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Molecular Footprints And Memory Squeeze-Downs

16.05.2000

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Is your music collection taking up too much space? How would you like to pack all of your music onto a single CD? Weizmann Institute scientists have recently taken a large step toward this miniaturization target.

 

Reported in the March and May issues of Advanced Materials, a team of Weizmann scientists headed by Prof. Jacob Sagiv of the Institute's Materials and Interfaces Department has developed a new strategy for high-density, long-term data storage using a unique molecular approach. Sagiv worked together with Dr. Rivka Maoz and Eli Frydman of the same department, as well as with Dr. Sidney Cohen of the Chemical Services Unit.

 

Current CD and microchip technologies are based on etching data onto existing materials -- the smaller the data-encryption markers used, the more information on a given surface. Engineers have excelled at this task over the last few decades -- with the bacchanalia of microelectronic gadgets on the market as ticking proof. However, it was clear that the party couldn't last. The race toward ever-smaller data-storage technologies on limited physical surfaces would eventually hit a stone wall.

 

The Institute scientists decided to skirt this obstacle, using a refreshing 'build from scratch' approach. Instead of etching data on existing surfaces, they actually construct it out of atoms and molecules, which they bind to one another much like a builder constructs a brick wall.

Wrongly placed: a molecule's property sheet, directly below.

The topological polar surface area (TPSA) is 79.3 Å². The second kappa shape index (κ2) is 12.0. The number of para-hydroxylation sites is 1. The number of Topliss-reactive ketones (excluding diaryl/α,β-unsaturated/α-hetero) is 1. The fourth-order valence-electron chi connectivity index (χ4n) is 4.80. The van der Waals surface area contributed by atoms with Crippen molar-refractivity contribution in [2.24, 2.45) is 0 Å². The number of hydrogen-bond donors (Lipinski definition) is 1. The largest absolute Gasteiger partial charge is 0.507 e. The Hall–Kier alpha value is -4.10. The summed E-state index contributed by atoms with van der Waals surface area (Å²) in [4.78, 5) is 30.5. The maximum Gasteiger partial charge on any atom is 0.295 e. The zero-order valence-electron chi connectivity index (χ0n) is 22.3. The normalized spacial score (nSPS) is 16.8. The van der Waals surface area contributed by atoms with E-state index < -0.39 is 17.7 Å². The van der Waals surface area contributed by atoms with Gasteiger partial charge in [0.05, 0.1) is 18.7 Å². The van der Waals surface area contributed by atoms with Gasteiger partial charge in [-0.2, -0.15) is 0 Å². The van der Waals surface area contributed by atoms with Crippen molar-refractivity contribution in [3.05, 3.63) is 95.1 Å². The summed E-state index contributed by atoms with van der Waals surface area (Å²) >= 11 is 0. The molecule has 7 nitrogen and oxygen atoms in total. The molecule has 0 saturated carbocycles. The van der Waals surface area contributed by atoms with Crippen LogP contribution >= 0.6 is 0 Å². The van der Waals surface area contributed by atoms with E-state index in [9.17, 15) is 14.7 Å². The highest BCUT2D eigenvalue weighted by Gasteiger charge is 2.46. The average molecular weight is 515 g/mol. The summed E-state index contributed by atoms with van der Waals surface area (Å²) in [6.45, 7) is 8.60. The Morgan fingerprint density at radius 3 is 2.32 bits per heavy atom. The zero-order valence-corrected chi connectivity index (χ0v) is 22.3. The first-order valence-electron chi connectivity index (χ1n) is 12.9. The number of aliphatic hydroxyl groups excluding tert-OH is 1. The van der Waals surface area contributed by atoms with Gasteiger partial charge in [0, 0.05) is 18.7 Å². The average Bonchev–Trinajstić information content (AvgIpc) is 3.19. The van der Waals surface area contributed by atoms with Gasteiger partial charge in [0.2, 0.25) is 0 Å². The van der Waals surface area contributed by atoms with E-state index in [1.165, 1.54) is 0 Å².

The construction work starts out with a smooth silicon surface covered with a one-molecule-thick layer, in which the exposed ends of these molecules are chemically inert. The researchers succeeded in activating a selected portion of these molecules while leaving others inert. Having different properties, the activated molecules can serve as minute footprints of information -- encoding diverse data, from text to images, or even music.

 

To achieve this, the researchers used an atomic force microscope (AFM) as their 'pencil.' Equipped with an ultra-sharp needle that can transmit electrical signals, the AFM 'writes' information by electrochemically modifying the ends of the molecules touched by the needle. Such modified molecules can later be detected by an AFM operated in its 'reading' mode. Using a computer, this molecular information is decoded to recreate the original letter, image, or sound. In a following study, the scientists took advantage of the same process to double-deck the information packs: once the molecular ends are activated, they are also capable of binding other atoms and molecules, thus enabling the researchers to add additional 'molecular floors' according to a predefined plan. This bottom-up approach could offer precise control over the structure and chemical composition of future nano-devices, thereby enabling dramatically increased data density, and potentially paving the way to breakthrough nano-electronic tools.

 

Prof. Jacob Sagiv's research is supported by the Verband der Chemischen Industrie and the German Society of Friends of the Weizmann Institute of Science, Germany.

 

The Weizmann Institute of Science is a major center of scientific research and graduate study located in Rehovot, Israel. Its 2,500 scientists, students and support staff are engaged in more than 1,000 research projects across the spectrum of contemporary science.

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